In the Roman Empire, with its winter solstice festival to bring back the sun, early Christians found a fitting time to celebrate the birth of God’s true son, whose incarnation brings the light of God’s love into our dark and weary world. How appropriate to celebrate with candles, lights, decorated trees and wreaths, and the giving of gifts, to annually welcome the gift of the child!
You’ve probably noted that I’ve spelled “Christmas/s” in this essay with both one and two “s”. Intentionally so. The original and spelling is with double “s” for “Christ Mass”: the service of holy communion at the celebration of the birth of Immanuel (“God with us!”). He is the true light which lightens the darkness of our lives.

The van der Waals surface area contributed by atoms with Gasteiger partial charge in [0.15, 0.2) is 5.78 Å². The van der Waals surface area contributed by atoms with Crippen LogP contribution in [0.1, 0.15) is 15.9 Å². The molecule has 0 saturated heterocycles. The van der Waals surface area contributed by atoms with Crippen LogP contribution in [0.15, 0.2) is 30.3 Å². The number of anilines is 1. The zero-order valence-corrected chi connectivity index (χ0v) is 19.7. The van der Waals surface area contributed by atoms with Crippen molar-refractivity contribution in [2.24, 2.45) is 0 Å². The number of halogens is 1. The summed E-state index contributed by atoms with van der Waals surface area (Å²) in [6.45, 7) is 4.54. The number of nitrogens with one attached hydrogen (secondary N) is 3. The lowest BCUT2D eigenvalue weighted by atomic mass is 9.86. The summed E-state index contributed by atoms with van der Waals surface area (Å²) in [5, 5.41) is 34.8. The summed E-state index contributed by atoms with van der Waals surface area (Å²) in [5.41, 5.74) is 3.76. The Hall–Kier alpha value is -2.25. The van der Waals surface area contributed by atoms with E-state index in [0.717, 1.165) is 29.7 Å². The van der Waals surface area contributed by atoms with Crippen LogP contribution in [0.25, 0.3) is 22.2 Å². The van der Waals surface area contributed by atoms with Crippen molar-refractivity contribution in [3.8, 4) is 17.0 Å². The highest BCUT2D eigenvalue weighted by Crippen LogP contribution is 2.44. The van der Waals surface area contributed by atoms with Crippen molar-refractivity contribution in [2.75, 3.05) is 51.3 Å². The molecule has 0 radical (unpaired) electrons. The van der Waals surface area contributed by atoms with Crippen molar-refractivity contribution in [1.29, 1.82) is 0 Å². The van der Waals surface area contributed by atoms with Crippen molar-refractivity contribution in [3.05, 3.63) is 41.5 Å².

And so, if “Christmas is over” as the newsman said, then we are left with just the darkness, the dreariness, the depressing seasonal affective disorder of seemingly endless winter.
If some want to start “preparing” at Halloween, so be it. But it is NOT over on Dec. 25 by any means. So keep the trees up and lit (the earliest they should come down is on Epiphany, Jan. 6), the decorations hung, and the good wishes and carols joyously ringing as long as you can through winter’s dark days! And while you’re at it, if you’re so minded, call WBNG at 729-8812 and tell them that, for you, Christmass is NOT over!
Thanks be to God!
The Rev. Text ColorSwatch/NoneStrokeStyle/$ID/SolidText ColorSwatch/NoneStrokeStyle/$ID/Solid$ID/NothingText ColorText Color$ID/NothingText ColorText ColorPaul R. Messner is pastor of the Otsego County Lutheran Parish.